It was our first time at The Masters. Below you can find some great Golfer Insights on the security, the patrons, the course and the food!
Security is very tight. We walked past several layers of local and private security, including more than one very curious and alert bomb-sniffing dogs.
The tournament is incredibly well run; we noted it as soon as we arrived. The grounds are vast and perfectly manicured. It looked like a (Masters) green carpet had been unfurled across the practice range and down the hill behind the clubhouse.
Part of our group went early to put some chairs down at Amen corner. You can use a business card or sharpie to mark your chair. It’s yours for the day – nobody will move it.
As we were walking around, we sat down in empty front row seats. We had a good spot, and other people were doing the same in ours when we were off seeing the rest of the course.
Being respectful is the number one rule at Augusta. It’s known to be the most revenant (and knowledgeable) crowd in golf. A couple we met spoke to us in a hushed whisper even though the nearest players were almost 500 hundred yards away. It felt like the holy temple of golf. It was unbelievable.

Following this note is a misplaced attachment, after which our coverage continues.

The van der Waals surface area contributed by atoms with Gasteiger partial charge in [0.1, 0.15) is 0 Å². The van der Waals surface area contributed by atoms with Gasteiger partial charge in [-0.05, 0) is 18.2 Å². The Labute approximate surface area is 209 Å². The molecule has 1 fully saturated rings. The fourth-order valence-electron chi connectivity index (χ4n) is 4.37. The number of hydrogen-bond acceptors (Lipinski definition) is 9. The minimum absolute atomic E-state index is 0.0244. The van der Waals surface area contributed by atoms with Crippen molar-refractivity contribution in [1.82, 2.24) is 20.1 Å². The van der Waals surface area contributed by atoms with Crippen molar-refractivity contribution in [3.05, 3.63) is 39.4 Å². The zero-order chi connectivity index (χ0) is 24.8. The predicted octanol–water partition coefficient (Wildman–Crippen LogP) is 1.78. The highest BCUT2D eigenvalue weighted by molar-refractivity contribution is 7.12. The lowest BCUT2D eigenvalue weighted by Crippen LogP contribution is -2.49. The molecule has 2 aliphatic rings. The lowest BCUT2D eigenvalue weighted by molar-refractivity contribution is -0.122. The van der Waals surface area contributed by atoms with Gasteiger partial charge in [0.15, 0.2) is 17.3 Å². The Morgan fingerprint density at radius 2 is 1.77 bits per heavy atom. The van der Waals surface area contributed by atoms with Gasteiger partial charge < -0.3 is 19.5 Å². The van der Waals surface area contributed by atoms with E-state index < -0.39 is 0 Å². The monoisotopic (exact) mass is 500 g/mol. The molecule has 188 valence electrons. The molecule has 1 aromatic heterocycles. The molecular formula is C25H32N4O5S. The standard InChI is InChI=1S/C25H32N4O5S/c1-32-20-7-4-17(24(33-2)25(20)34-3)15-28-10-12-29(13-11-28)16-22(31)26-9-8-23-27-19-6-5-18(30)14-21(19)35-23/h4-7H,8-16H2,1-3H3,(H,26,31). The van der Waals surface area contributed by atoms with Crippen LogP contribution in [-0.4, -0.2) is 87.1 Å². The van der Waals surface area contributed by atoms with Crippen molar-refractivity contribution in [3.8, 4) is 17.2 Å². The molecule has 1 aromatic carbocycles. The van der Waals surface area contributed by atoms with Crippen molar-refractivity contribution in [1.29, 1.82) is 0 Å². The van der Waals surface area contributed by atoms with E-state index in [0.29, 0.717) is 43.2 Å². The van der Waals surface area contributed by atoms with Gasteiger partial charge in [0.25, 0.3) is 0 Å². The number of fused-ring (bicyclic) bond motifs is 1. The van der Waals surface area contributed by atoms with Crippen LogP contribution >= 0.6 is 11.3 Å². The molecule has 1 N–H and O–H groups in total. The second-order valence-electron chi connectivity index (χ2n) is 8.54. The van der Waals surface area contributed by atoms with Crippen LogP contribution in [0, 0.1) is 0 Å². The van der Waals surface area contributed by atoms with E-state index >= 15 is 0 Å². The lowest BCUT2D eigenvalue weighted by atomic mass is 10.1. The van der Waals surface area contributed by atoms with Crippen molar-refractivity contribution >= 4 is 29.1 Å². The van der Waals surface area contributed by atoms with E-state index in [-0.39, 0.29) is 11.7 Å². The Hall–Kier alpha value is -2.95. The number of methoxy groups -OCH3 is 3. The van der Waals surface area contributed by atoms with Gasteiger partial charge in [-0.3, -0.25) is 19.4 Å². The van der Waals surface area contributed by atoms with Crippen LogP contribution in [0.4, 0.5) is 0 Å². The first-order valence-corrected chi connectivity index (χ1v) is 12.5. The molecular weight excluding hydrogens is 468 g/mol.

We appreciated the mix of very reasonably priced healthy and more classic food options. The egg salad and pimento cheese sandwiches are masters classics. People also seemed to like the fried chicken and bbq sandwiches. We enjoyed a steady supply of delicious apples, carrots, and trail mix – wanted to be light on my feet and full of energy for all the walking (Augusta is hilly).
The Masters are the most efficient major sporting event we’ve attended. Lines are always moving well and we didn’t feel overwhelmed by the crowd. The bathroom stalls are cleaned by an attendant between each user. It’s wild.
Patrons, as attendees are called, are excited to be there and partake in the Masters spirit. This involves “buying” into the tradition: dressing head to toe in masters gear, and remaining unusually quiet. But that’s what we felt like we were there to do: admire the scenery, take your time to see the course (you may never see it again), and when one of the players does something great, let out a Masters roar that echoes through the trees.